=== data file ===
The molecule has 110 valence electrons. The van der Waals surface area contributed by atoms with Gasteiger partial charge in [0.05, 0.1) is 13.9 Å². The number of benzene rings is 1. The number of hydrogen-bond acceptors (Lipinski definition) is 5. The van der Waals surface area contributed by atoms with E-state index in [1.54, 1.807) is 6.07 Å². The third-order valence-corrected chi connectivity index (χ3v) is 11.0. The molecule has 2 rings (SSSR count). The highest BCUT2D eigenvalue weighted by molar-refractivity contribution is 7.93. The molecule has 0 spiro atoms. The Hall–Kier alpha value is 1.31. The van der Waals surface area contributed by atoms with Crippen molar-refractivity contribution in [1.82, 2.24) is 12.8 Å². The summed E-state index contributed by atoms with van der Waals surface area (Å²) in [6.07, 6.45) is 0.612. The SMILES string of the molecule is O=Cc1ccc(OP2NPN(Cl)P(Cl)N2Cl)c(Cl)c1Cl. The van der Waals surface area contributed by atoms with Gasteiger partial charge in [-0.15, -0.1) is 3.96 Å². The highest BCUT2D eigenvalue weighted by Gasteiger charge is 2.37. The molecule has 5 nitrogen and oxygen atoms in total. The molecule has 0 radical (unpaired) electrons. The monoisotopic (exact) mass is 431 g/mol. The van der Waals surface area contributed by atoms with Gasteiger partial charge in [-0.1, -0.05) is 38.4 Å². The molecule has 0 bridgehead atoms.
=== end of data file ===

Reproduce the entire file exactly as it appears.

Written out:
The molecule has 110 valence electrons. The van der Waals surface area contributed by atoms with Gasteiger partial charge in [0.05, 0.1) is 13.9 Å². The number of benzene rings is 1. The number of hydrogen-bond acceptors (Lipinski definition) is 5. The van der Waals surface area contributed by atoms with E-state index in [1.54, 1.807) is 6.07 Å². The third-order valence-corrected chi connectivity index (χ3v) is 11.0. The molecule has 2 rings (SSSR count). The highest BCUT2D eigenvalue weighted by molar-refractivity contribution is 7.93. The molecule has 0 spiro atoms. The Hall–Kier alpha value is 1.31. The van der Waals surface area contributed by atoms with Crippen molar-refractivity contribution in [1.82, 2.24) is 12.8 Å². The summed E-state index contributed by atoms with van der Waals surface area (Å²) in [6.07, 6.45) is 0.612. The SMILES string of the molecule is O=Cc1ccc(OP2NPN(Cl)P(Cl)N2Cl)c(Cl)c1Cl. The van der Waals surface area contributed by atoms with Gasteiger partial charge in [-0.15, -0.1) is 3.96 Å². The highest BCUT2D eigenvalue weighted by Gasteiger charge is 2.37. The molecule has 5 nitrogen and oxygen atoms in total. The molecule has 0 radical (unpaired) electrons. The monoisotopic (exact) mass is 431 g/mol. The van der Waals surface area contributed by atoms with Gasteiger partial charge in [-0.1, -0.05) is 38.4 Å². The molecule has 0 bridgehead atoms.